The Eason-Weinmann Colloquium entitled "The Internationalization of Law and Legal Practice," held in March 1988, addressed the challenges posed to conventional legal practice and rules of law by the evolution of the international marketplace. In light of the increasingly international character of commercial transactions, could or should disputes in transnational business ventures be adjudicated exclusively within national processes and according to domestic strictures? Does the character of these transactions portend the creation of a new genre of lawyering? Are current academic curricula adapted to the molding of this new breed of lawyers? Is a functional international bar possible? Do we need a substantive law of wide jurisdictional dimensions that fits the contours of transnational commercial conduct? How would such a law emerge? What would be its source of legitimacy?How can it be enforced?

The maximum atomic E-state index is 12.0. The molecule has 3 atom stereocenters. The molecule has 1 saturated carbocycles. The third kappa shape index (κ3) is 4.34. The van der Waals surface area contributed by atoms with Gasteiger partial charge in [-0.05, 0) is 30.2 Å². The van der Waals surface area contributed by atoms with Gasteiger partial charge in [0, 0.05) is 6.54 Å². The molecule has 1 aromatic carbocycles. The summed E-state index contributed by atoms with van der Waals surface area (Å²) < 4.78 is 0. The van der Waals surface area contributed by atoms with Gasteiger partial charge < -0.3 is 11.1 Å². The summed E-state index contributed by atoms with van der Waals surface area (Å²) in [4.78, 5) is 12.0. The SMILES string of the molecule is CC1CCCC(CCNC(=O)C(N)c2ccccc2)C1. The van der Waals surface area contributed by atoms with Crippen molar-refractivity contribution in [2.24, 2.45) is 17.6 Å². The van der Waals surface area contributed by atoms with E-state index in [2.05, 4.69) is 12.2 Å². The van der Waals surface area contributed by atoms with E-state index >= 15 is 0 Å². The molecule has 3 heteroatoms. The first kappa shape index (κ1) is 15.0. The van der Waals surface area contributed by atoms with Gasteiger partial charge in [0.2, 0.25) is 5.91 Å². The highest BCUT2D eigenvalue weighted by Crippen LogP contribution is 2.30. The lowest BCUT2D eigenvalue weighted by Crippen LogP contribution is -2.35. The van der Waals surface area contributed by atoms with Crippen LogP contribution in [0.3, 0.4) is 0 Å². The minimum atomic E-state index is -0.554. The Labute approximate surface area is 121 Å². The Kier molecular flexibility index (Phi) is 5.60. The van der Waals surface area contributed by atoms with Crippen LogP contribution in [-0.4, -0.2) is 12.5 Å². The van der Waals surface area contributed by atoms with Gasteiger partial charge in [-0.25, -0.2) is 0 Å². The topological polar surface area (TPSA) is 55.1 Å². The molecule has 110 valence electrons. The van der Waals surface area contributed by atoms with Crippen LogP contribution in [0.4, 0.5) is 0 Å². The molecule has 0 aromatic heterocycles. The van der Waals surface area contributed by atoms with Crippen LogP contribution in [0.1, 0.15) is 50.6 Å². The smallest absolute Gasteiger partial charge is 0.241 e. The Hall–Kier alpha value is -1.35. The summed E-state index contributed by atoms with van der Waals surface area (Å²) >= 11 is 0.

Thomas E. Carbonneau, Introduction: The Internationalization of Law and Legal Practice, 63 Tul. L. Rev. 439 (1988).